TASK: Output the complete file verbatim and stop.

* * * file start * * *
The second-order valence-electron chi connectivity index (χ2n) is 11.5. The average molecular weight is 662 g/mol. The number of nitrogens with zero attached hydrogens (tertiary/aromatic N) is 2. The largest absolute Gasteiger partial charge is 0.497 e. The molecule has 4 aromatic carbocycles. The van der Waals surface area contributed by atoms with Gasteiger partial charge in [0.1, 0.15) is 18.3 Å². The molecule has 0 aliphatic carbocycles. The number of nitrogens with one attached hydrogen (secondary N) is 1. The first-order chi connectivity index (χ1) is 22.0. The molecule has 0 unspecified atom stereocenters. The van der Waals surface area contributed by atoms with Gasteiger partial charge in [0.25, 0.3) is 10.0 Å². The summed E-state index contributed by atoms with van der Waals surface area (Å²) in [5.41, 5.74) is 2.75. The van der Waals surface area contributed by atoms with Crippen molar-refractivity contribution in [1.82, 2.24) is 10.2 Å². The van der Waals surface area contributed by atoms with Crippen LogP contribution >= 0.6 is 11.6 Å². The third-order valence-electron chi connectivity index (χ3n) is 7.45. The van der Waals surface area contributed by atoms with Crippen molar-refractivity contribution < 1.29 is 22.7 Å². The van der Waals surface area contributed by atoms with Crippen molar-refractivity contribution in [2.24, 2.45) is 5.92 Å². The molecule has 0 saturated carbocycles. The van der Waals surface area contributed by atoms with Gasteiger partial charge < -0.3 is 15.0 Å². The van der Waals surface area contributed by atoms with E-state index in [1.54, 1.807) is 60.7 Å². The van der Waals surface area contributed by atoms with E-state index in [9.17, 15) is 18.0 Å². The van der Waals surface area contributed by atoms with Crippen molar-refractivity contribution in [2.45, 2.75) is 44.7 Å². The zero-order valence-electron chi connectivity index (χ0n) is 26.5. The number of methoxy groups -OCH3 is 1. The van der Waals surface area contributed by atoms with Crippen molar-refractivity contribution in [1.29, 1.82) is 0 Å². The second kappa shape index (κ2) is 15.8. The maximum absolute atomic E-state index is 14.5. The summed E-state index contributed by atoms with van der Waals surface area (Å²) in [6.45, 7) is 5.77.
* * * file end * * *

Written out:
The second-order valence-electron chi connectivity index (χ2n) is 11.5. The average molecular weight is 662 g/mol. The number of nitrogens with zero attached hydrogens (tertiary/aromatic N) is 2. The largest absolute Gasteiger partial charge is 0.497 e. The molecule has 4 aromatic carbocycles. The van der Waals surface area contributed by atoms with Gasteiger partial charge in [0.1, 0.15) is 18.3 Å². The molecule has 0 aliphatic carbocycles. The number of nitrogens with one attached hydrogen (secondary N) is 1. The first-order chi connectivity index (χ1) is 22.0. The molecule has 0 unspecified atom stereocenters. The van der Waals surface area contributed by atoms with Gasteiger partial charge in [0.25, 0.3) is 10.0 Å². The summed E-state index contributed by atoms with van der Waals surface area (Å²) in [5.41, 5.74) is 2.75. The van der Waals surface area contributed by atoms with Crippen molar-refractivity contribution in [1.82, 2.24) is 10.2 Å². The van der Waals surface area contributed by atoms with Crippen LogP contribution >= 0.6 is 11.6 Å². The third-order valence-electron chi connectivity index (χ3n) is 7.45. The van der Waals surface area contributed by atoms with Crippen molar-refractivity contribution < 1.29 is 22.7 Å². The van der Waals surface area contributed by atoms with Crippen molar-refractivity contribution in [2.24, 2.45) is 5.92 Å². The molecule has 0 saturated carbocycles. The van der Waals surface area contributed by atoms with Gasteiger partial charge < -0.3 is 15.0 Å². The van der Waals surface area contributed by atoms with E-state index in [1.54, 1.807) is 60.7 Å². The van der Waals surface area contributed by atoms with E-state index in [9.17, 15) is 18.0 Å². The van der Waals surface area contributed by atoms with Crippen molar-refractivity contribution in [2.45, 2.75) is 44.7 Å². The zero-order valence-electron chi connectivity index (χ0n) is 26.5. The number of methoxy groups -OCH3 is 1. The van der Waals surface area contributed by atoms with Crippen molar-refractivity contribution in [1.29, 1.82) is 0 Å². The second kappa shape index (κ2) is 15.8. The maximum absolute atomic E-state index is 14.5. The summed E-state index contributed by atoms with van der Waals surface area (Å²) in [6.45, 7) is 5.77.